The continuous casting process involves pouring molten metal through a die of the desired outside profile. If shaping on the I.D. is also desired, the material may flow around a mandrel to create that profile. As a result, continuous cast product is often chosen to dramatically reduce machining cost. Here are just two examples of when the continuous casting process resulted in a cost savings.
AMS 4880 Alloy for High Wear Bushings and Sleeves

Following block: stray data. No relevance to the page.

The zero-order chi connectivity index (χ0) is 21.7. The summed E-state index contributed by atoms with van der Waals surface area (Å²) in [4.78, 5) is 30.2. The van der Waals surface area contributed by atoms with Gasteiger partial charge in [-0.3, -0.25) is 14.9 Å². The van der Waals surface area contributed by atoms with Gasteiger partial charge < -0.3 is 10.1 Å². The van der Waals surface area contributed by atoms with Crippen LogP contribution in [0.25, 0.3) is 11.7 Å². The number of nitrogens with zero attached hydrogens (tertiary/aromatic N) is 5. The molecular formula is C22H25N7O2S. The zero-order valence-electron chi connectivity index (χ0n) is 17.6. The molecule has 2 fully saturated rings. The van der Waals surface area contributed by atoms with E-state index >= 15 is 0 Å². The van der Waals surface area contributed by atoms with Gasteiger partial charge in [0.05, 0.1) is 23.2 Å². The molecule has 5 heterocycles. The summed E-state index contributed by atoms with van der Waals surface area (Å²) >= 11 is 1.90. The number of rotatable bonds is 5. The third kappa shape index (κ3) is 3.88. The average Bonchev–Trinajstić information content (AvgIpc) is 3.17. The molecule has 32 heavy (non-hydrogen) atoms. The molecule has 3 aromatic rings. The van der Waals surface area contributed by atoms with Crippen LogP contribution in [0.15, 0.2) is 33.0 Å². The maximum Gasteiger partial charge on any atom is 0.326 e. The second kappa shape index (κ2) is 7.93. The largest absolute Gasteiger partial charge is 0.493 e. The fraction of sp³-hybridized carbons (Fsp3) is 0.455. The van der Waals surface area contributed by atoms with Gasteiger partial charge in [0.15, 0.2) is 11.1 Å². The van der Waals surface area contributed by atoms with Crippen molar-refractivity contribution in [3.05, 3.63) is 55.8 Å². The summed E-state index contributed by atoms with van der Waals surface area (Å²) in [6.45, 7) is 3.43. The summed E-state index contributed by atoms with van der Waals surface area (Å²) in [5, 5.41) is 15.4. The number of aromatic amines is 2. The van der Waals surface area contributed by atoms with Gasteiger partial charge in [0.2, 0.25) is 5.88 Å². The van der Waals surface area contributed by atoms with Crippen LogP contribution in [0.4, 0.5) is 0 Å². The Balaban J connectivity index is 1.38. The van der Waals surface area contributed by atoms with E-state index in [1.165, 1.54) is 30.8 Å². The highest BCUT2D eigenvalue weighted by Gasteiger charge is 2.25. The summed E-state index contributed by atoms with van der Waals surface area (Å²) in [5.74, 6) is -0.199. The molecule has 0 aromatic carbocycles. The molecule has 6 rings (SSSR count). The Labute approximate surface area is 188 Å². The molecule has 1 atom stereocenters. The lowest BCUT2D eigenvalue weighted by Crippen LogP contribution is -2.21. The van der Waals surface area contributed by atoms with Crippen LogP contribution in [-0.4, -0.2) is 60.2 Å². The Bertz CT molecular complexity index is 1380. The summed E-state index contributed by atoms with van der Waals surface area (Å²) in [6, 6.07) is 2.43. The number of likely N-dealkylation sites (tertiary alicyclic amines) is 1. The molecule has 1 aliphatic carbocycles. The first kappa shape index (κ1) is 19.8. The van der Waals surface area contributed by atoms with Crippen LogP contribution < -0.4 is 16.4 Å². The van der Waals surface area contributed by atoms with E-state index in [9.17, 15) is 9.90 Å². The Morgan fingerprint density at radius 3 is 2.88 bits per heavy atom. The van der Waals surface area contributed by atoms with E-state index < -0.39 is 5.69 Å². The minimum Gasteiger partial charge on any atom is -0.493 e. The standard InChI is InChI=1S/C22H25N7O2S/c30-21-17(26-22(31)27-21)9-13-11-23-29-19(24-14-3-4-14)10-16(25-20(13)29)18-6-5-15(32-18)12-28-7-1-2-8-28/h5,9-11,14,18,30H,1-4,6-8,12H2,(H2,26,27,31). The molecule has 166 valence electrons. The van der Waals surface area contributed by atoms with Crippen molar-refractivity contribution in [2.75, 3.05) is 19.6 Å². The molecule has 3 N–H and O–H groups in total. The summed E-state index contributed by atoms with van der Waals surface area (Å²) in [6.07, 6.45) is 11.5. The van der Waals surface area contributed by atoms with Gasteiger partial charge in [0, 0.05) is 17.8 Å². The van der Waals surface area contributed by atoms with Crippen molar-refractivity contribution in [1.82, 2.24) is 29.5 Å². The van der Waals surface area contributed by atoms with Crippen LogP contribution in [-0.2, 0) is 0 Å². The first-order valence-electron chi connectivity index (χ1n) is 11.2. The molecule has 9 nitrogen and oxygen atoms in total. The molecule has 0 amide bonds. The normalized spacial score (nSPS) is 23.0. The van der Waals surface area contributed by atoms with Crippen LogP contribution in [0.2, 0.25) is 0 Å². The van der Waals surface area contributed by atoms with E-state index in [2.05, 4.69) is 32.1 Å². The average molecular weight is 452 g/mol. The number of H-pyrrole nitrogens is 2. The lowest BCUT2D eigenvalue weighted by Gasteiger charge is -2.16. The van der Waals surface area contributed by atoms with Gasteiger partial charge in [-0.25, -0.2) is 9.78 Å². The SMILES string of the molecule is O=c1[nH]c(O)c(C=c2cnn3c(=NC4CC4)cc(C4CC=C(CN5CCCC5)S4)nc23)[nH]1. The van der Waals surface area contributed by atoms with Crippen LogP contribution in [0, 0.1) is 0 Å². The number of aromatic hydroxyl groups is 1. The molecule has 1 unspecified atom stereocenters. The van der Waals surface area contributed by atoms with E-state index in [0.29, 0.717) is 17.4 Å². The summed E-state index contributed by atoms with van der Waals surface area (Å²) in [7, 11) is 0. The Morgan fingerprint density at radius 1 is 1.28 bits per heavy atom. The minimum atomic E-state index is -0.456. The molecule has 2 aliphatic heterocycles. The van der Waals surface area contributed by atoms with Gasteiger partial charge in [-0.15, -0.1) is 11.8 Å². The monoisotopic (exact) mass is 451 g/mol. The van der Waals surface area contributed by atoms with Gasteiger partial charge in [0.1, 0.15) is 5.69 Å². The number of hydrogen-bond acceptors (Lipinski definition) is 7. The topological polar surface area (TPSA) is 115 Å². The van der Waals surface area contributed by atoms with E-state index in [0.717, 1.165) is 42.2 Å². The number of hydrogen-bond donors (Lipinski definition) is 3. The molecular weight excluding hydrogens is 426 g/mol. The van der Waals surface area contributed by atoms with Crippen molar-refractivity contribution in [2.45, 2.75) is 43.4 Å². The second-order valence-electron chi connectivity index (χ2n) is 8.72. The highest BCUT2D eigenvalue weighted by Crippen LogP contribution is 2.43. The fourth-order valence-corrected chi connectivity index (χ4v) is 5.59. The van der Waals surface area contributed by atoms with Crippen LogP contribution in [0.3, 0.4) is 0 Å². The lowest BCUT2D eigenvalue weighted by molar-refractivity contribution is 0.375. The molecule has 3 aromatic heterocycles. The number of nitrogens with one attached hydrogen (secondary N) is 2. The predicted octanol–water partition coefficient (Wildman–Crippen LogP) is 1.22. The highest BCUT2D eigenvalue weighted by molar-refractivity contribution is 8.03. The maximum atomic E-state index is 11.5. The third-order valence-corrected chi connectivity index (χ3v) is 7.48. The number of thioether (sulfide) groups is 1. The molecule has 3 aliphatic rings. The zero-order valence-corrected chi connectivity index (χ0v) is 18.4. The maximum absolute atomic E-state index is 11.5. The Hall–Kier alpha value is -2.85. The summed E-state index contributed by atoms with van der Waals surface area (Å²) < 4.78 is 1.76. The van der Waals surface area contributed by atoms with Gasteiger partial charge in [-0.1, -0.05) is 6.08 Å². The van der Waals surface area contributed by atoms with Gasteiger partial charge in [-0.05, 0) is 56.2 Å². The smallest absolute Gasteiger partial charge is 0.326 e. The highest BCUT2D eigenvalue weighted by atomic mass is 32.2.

Taking off in an airplane is exciting but safely landing at your destination is the ultimate goal of flight. The landing gear is just one of the many important systems MetalTek’s aerospace customers design and build for commercial use. Two major landing gear components are bushings and sleeves that need to withstand wear from airplanes transitioning from 140-190 MPH to taxi speeds in a matter of seconds. MetalTek’s onsite metallurgical group recommended changes to their customer’s specifications to use continuously cast components made of AMS 4880, a nickel aluminum bronze (NAB) alloy, which met the component’s wear demands and offered an attractive cost savings over forged material.